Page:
Bottles made of bioplastic protect cooking oil from oxidative spoilage (rancidity) to a similar extent as PET bottles. In addition, even less taste- and odor-impairing substances were formed. This is the result of a recent study published in the journal "Food Packaging and Shelf Life" by researchers led by Marc Pignitter of the University of Vienna's Department of Chemistry.
To keep healthy cooking oils with a high content of unsaturated fatty acids fresh for a long time, the bottle material is crucial. Due to their material properties and low cost, PET bottles are often the first choice for this purpose. However, PET (polyethylene terephthalate) is very difficult to biodegrade and remains in nature for up to 2000 years. With a global production of almost 400 million tons of plastic (2021), only one-third of plastic waste is recycled in Austria, for example, and a quarter of plastic waste also ends up in landfills across the EU. In 2022, the EU Commission therefore called for new EU-wide regulations for a transition to biobased, biodegradable and compostable plastics - a group of substances that the research team around food analyst Marc Pignitter at the Institute of Physiological Chemistry at the University of Vienna is working on intensively.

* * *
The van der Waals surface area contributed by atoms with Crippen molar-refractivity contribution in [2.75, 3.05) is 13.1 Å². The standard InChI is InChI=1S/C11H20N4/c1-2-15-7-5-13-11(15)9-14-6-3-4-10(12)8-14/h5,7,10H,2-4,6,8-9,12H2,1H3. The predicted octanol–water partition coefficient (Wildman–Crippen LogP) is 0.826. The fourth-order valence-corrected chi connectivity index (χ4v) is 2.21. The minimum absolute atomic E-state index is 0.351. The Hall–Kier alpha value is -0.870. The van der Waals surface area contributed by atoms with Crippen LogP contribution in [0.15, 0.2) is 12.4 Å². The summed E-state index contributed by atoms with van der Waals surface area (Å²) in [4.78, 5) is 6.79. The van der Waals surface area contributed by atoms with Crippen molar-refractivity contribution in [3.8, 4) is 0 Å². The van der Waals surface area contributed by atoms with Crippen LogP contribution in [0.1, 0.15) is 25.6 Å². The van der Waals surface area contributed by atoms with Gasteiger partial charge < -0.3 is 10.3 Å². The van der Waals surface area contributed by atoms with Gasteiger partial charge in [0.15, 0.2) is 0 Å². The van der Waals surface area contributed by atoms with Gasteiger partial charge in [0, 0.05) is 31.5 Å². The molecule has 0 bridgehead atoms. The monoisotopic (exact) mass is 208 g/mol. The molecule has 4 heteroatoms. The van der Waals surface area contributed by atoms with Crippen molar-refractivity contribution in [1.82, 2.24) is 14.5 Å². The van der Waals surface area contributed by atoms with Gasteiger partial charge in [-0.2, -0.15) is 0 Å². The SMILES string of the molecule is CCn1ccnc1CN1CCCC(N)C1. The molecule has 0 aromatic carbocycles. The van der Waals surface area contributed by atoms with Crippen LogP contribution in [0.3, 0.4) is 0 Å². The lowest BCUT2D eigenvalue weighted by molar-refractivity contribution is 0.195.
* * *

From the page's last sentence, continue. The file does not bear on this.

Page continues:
Renewable & Sustainable
One promising candidate for bioplastic bottles is polylactic acid (PLA) - a thermoplastic biopolymer derived from renewable raw materials that is also industrially compostable. It is obtained by fermenting carbohydrates in corn starch or sugar cane and is already used successfully in the food industry, for example to fill smoothies. The research team now investigated whether bioplastic bottles made from PLA could also be used to store edible oils, which would be a decisive advantage in terms of sustainability & environmental compatibility given that around 200 million tons of edible oil are produced worldwide.
In detail, the effects of different conventional plastic packaging materials as well as of the bioplastic PLA on the oxidation stability and shelf life of sunflower oil were compared. The focus was on the packaging-induced development of oxidation products in the oil, which are responsible for the rancidity and bitter taste. In addition, the compounds that transferred from the bottle materials into the oils were analyzed.
Beneficial & Sustainable
The results of the storage study showed that bioplastic bottles made from PLA actually protected the sunflower oil from rancidity better than conventional PET in some cases. In addition, unlike PET bottles, PLA bottles were not found to transfer "unintentionally introduced substances" (NIAS) into the oil - so all in all, two more advantages in addition to the sustainability of the material. Although PLA is currently still well above (recycled) PET in terms of cost, the push towards bioplastics and the associated scalability will have a price-reducing effect and bring PLA into focus as a real alternative. Since PLA can already be partially recycled, it would also have to be taken into account in waste management.